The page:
I am writing this two days after the ride and I don’t remember many details. It was just a good, hard ride. As you can see from the elevation gain, there was some climbing. Most of the climbs were shorter, but they were frequent. We call them rollers. They challenge (and help improve) your fitness. It was a hot day. I was ready to leave at 5:30, but decided to stay for the hotel breakfast. Just like the others, it wasn’t worth the wait. So I was on the road at 6:30 and that meant another hour later in the day when it was hot. Today was also really humid.
Day 37: 90 miles, 4003 elevation (6-8 wheeeeees, all early on)
Today’s ride was good, bad and ugly. I woke up early and as I was leaving, I saw Jacqueline and Felix eating breakfast at the little table out front. We chatted for a few minutes and then I was on the road. Today was going to be cooler and after the night before forecast some later mornint rain, the morning forecast made rain look unlikely. It was wrong! Here is the bad part. A storm rolled in. Thunder, lightning, not sounds you want to hear when you are on a bike and in the middle of nowhere. Fortunately, Google Maps pointed out a nearby campground and I found some shelter. I still got soaked and so did all my stuff. I should have wrapped some of my gear in plastic bags. Duh!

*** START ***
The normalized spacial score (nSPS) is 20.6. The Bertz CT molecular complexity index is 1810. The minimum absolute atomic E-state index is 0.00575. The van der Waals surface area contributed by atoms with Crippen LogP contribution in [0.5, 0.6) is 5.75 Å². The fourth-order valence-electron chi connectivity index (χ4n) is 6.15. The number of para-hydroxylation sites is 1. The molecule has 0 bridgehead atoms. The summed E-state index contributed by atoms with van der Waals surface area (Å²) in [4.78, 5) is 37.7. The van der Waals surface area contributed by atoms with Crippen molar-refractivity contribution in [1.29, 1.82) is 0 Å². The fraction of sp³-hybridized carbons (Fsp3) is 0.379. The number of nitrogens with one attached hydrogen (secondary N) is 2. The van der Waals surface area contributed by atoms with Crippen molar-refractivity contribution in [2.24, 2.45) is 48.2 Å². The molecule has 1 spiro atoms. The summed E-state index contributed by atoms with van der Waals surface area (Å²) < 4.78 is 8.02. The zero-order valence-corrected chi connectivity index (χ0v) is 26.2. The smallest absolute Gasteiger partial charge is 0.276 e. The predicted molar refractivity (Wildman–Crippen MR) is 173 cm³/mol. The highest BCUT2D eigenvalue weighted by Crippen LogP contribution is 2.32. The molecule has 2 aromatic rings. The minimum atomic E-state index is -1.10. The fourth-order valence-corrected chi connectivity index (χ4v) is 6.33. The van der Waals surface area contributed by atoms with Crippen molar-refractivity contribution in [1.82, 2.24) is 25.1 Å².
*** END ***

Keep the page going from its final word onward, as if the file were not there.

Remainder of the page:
From there the ride opened up. It was muggy but cooler, with temperatures in the high 70s to low 80s. So not too bad compared to previous days.